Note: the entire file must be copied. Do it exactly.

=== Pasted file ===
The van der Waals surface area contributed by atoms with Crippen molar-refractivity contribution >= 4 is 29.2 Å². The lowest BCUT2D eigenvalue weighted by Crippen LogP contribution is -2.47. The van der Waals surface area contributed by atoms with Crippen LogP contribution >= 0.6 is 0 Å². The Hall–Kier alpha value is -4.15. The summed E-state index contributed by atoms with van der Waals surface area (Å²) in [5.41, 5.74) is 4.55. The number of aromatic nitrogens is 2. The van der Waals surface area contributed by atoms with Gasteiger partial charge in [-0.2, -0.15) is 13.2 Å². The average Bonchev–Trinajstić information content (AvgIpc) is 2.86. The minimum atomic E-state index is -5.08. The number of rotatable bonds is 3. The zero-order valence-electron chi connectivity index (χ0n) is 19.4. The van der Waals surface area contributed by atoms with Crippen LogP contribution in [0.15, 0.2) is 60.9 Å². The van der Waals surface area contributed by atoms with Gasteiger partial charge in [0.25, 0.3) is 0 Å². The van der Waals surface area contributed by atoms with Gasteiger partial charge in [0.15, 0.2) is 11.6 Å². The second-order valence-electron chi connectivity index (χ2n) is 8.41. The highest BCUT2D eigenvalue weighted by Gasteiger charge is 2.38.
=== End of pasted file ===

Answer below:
The van der Waals surface area contributed by atoms with Crippen molar-refractivity contribution >= 4 is 29.2 Å². The lowest BCUT2D eigenvalue weighted by Crippen LogP contribution is -2.47. The van der Waals surface area contributed by atoms with Crippen LogP contribution >= 0.6 is 0 Å². The Hall–Kier alpha value is -4.15. The summed E-state index contributed by atoms with van der Waals surface area (Å²) in [5.41, 5.74) is 4.55. The number of aromatic nitrogens is 2. The van der Waals surface area contributed by atoms with Gasteiger partial charge in [-0.2, -0.15) is 13.2 Å². The average Bonchev–Trinajstić information content (AvgIpc) is 2.86. The minimum atomic E-state index is -5.08. The number of rotatable bonds is 3. The zero-order valence-electron chi connectivity index (χ0n) is 19.4. The van der Waals surface area contributed by atoms with Crippen LogP contribution in [0.15, 0.2) is 60.9 Å². The van der Waals surface area contributed by atoms with Gasteiger partial charge in [0.25, 0.3) is 0 Å². The van der Waals surface area contributed by atoms with Gasteiger partial charge in [0.15, 0.2) is 11.6 Å². The second-order valence-electron chi connectivity index (χ2n) is 8.41. The highest BCUT2D eigenvalue weighted by Gasteiger charge is 2.38.